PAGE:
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South Africa declares four days of mourning for De Klerk

By AFP
South Africa De Klerk's death-bed apology for apartheid has failed to pacify many in the country who felt he didn't do enough to atone for the regime's sins.  By Philip LITTLETON (AFP)
NOV 16, 2021 LISTEN
De Klerk's death-bed apology for apartheid has failed to pacify many in the country who felt he didn't do enough to atone for the regime's sins. By Philip LITTLETON (AFP)

South Africa on Tuesday declared four days of mourning for the last apartheid-era president FW de Klerk, ordering flags lowered to half-mast ahead of his funeral this weekend.

De Klerk, who helped steer the nation to democracy but never fully owned up to the horrors of the apartheid past, died on Thursday aged 85 after a battle with cancer.

His family will hold a private funeral on Sunday.

"President Cyril Ramaphosa has declared that the national flag be flown at half-mast as a mark of respect," his office said in a statement.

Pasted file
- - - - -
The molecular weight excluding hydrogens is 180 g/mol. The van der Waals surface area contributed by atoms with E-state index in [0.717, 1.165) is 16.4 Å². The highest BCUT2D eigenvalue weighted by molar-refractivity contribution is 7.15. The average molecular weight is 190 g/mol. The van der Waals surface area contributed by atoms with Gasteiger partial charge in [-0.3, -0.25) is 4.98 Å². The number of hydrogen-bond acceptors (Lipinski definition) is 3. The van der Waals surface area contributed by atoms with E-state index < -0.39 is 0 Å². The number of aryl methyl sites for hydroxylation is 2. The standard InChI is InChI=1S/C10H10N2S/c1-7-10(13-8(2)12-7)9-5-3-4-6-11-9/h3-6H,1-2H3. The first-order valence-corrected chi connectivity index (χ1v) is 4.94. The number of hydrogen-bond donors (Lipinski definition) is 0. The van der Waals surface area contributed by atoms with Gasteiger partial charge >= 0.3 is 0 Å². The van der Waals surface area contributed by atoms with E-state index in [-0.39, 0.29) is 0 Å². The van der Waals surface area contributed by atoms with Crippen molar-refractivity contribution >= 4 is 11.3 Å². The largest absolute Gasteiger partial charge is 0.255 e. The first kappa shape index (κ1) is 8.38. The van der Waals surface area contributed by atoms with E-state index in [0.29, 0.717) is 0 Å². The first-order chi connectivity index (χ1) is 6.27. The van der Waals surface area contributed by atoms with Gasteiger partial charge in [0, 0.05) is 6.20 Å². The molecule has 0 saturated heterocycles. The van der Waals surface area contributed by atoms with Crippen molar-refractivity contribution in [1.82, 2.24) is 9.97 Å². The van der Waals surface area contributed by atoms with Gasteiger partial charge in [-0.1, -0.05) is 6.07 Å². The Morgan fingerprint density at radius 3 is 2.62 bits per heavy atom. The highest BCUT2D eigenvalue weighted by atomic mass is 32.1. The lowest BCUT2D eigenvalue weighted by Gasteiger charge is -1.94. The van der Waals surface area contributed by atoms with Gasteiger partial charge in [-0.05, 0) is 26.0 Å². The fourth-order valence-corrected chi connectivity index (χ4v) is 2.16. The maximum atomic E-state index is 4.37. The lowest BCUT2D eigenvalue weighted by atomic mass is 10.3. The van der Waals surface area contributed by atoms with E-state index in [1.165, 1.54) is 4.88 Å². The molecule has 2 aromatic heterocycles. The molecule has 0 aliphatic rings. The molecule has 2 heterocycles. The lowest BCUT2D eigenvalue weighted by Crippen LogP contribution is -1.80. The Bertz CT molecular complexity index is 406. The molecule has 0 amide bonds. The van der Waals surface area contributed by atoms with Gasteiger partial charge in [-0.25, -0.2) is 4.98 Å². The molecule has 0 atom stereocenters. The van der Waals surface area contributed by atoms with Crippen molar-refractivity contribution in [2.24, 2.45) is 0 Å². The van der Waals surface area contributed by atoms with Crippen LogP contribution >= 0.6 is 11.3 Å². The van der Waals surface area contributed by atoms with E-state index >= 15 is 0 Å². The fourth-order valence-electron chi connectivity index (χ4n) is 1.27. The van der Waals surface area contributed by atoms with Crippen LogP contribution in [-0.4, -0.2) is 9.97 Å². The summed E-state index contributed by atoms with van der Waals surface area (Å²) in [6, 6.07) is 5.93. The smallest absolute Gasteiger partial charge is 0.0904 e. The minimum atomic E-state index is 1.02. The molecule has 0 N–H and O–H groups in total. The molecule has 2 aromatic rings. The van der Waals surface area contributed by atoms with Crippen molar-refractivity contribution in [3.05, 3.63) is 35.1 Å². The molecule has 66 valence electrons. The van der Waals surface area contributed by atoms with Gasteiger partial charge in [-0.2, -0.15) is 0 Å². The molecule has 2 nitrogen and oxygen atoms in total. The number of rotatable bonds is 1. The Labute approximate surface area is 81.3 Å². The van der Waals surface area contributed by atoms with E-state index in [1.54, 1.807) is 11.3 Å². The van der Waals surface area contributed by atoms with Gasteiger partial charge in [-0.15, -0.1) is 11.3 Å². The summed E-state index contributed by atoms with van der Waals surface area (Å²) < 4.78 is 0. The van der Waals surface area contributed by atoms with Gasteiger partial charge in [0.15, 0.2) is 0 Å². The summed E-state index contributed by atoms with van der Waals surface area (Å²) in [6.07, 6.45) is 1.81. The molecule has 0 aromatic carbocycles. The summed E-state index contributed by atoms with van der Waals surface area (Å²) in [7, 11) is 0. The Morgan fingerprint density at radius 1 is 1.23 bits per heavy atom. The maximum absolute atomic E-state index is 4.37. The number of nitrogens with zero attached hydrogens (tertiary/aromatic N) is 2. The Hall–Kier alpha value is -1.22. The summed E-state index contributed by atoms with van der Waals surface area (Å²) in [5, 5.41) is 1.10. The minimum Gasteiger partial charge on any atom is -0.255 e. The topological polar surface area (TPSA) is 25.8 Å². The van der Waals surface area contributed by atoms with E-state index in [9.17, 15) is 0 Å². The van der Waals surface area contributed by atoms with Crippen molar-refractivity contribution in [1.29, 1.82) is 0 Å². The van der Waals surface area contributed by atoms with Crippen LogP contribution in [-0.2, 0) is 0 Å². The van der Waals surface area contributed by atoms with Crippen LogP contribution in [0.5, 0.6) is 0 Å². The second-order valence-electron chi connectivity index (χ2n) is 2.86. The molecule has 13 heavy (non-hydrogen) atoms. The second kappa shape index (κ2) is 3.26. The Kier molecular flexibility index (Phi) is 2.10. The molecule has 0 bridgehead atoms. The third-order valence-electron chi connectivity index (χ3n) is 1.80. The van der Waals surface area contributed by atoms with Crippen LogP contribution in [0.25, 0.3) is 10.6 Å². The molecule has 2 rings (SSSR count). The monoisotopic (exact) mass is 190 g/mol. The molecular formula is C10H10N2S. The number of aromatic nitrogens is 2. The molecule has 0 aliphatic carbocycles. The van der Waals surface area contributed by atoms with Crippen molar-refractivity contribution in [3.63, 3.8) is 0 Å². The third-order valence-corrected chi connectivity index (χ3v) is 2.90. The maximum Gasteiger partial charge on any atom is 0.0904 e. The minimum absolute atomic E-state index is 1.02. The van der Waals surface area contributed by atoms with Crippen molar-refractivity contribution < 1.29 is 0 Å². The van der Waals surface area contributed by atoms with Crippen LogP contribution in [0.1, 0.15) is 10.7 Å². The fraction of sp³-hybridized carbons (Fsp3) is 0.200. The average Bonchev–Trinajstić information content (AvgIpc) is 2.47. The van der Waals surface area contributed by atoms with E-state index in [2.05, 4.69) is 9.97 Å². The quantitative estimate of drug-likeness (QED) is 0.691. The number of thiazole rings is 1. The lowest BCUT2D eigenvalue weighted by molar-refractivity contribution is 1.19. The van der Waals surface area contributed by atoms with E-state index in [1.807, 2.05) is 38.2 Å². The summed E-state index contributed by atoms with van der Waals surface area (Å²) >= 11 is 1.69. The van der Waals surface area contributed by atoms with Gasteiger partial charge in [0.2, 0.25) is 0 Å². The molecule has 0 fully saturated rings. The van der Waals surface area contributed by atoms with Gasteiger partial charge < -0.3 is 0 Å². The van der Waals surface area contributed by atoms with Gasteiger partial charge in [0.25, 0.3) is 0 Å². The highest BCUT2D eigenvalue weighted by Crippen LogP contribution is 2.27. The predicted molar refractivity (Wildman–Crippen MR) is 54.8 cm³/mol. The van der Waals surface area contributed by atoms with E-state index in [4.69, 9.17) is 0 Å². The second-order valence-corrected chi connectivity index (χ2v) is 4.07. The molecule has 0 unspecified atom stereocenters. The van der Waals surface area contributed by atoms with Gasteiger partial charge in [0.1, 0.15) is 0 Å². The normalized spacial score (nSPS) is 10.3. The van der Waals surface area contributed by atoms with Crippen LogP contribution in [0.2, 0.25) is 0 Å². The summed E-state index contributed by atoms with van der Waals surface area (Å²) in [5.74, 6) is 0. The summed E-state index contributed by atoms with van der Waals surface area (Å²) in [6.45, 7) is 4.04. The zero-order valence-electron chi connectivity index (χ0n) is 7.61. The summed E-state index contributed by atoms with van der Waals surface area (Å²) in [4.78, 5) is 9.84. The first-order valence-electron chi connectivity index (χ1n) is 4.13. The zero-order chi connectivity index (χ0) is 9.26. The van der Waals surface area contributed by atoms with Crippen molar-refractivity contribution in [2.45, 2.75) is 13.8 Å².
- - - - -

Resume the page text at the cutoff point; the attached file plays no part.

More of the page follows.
The mourning period will run from sunset on Wednesday until Sunday evening.

The government will hold a state memorial service in his remembrance, at a date to be agreed on with his family, the statement said.

De Klerk's death drew mixed reactions, including deep anger among many blacks.

In a video message released just hours after his death, De Klerk apologised "for the pain and hurt and the indignity and the damage that apartheid has done to black, brown and Indians in South Africa".

But that death-bed apology failed to pacify critics, who felt it did not adequately denounce apartheid nor clarify his personal role in the torture and killings used to enforce white-minority rule.

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